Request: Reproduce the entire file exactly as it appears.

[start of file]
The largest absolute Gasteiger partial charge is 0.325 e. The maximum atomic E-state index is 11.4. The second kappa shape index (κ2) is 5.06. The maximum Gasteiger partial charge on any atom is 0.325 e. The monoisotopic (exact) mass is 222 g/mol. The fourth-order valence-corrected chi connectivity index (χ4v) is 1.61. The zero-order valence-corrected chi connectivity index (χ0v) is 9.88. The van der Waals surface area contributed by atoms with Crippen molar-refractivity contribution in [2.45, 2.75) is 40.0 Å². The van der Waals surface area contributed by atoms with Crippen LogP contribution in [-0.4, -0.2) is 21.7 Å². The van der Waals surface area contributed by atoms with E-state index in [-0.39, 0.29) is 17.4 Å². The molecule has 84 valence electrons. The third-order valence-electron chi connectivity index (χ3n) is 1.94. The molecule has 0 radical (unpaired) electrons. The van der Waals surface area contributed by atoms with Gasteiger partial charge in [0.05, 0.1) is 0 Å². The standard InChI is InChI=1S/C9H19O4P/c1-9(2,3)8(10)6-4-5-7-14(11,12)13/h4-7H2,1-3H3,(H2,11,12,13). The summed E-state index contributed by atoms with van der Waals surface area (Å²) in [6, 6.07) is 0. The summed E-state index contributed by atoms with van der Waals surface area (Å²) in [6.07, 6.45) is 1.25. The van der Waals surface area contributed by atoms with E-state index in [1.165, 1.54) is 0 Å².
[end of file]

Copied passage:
The largest absolute Gasteiger partial charge is 0.325 e. The maximum atomic E-state index is 11.4. The second kappa shape index (κ2) is 5.06. The maximum Gasteiger partial charge on any atom is 0.325 e. The monoisotopic (exact) mass is 222 g/mol. The fourth-order valence-corrected chi connectivity index (χ4v) is 1.61. The zero-order valence-corrected chi connectivity index (χ0v) is 9.88. The van der Waals surface area contributed by atoms with Crippen molar-refractivity contribution in [2.45, 2.75) is 40.0 Å². The van der Waals surface area contributed by atoms with Crippen LogP contribution in [-0.4, -0.2) is 21.7 Å². The van der Waals surface area contributed by atoms with E-state index in [-0.39, 0.29) is 17.4 Å². The molecule has 84 valence electrons. The third-order valence-electron chi connectivity index (χ3n) is 1.94. The molecule has 0 radical (unpaired) electrons. The van der Waals surface area contributed by atoms with Gasteiger partial charge in [0.05, 0.1) is 0 Å². The standard InChI is InChI=1S/C9H19O4P/c1-9(2,3)8(10)6-4-5-7-14(11,12)13/h4-7H2,1-3H3,(H2,11,12,13). The summed E-state index contributed by atoms with van der Waals surface area (Å²) in [6, 6.07) is 0. The summed E-state index contributed by atoms with van der Waals surface area (Å²) in [6.07, 6.45) is 1.25. The van der Waals surface area contributed by atoms with E-state index in [1.165, 1.54) is 0 Å².